If you saw Christopher Nolan’s science fiction epic, Interstellar, you’ll recall the first few minutes of the film, set in the year 2067, consists of interviews by survivors of an apocalyptic dust bowl. Although Nolan’s film is fictional, those scenes are in fact real interview clips of actual survivors from the Dust Bowl which nearly destroyed the midwestern United States in the 1930s.
Also known as the “Dirty Thirties”, these very non-fictional photographs of ominous black blizzards swallowing up US prairie towns during the Great Depression are probably as close as it gets to seeing what armageddon might one day have in store for us.
It’s no wonder that residents of the Plains believed it was the end of the world. For nearly a decade, relentless dust storms of biblical proportions rolled in like moving mountains 200 miles wide…
Likened to the stories out of old testament Egypt, the dust storms didn’t just kill the cattle and annihilate crops, they brought about plagues of locusts and herds of hungry Jack rabbits scouring the land for food because nature had become so unbalanced.
With no escape from the dust, many people fell ill and died of pneumonia or malnutrition, causing an exodus that would be recorded as the largest migration in American history within a short period of time.
Three and a half million people abandoned their farms in Oklahoma, Arkansas, Missouri, Iowa, Nebraska, Kansas, Texas, Colorado, and New Mexico. But man only had himself to blame for this one.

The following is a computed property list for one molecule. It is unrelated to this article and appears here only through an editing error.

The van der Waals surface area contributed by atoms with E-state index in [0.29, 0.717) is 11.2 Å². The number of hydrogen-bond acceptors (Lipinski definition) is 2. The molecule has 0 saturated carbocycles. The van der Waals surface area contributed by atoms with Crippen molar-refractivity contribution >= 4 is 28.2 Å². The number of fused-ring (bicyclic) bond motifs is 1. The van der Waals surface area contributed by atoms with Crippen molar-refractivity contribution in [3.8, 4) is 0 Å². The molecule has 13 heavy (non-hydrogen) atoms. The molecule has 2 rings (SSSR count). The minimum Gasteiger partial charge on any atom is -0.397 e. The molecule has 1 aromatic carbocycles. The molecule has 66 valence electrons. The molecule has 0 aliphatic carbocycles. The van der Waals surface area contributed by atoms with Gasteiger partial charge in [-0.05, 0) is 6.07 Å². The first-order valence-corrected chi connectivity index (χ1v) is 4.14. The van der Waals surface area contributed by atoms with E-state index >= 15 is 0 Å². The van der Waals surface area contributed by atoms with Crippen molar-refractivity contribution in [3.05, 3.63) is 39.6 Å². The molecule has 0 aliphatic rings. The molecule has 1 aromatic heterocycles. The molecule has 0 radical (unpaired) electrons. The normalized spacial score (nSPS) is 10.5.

The Dust Bowl was no natural disaster but rather the greatest man-made environmental catastrophe in American history. While a severe drought and unusually warm temperatures did indeed set the scene for hardship, human nature’s desire to make a quick buck combined with poor farming practices set the scene for hell on earth.
With the Great Depression underway and wheat prices collapsing, rather than follow the government’s urging to cut back on production, desperate farmers harvested even more wheat in an effort to make up for their losses. Fields were left exposed and vulnerable to a drought, which hit in 1932.
Unanchored soil turned to dust and when winds began picking up, a failure to apply dryland farming methods triggered severe consequences. What should have been a few tough seasons of farming turned into a devastating “ten year apocalypse”.
So the next time you hear someone making fun of a science fiction movie’s “implausible” apocalyptic plot line (such as this honest trailer spoof of “Interstellar” at the 0:28 mark), perhaps you might drop this little piece of history into the conversation…
Go deeper into the dust bowl with the 2012 documentary by Ken Burns, who lent his interview footage of real survivors to the opening scenes of Interstellar.
Get the documentary “Dust Bowl” here.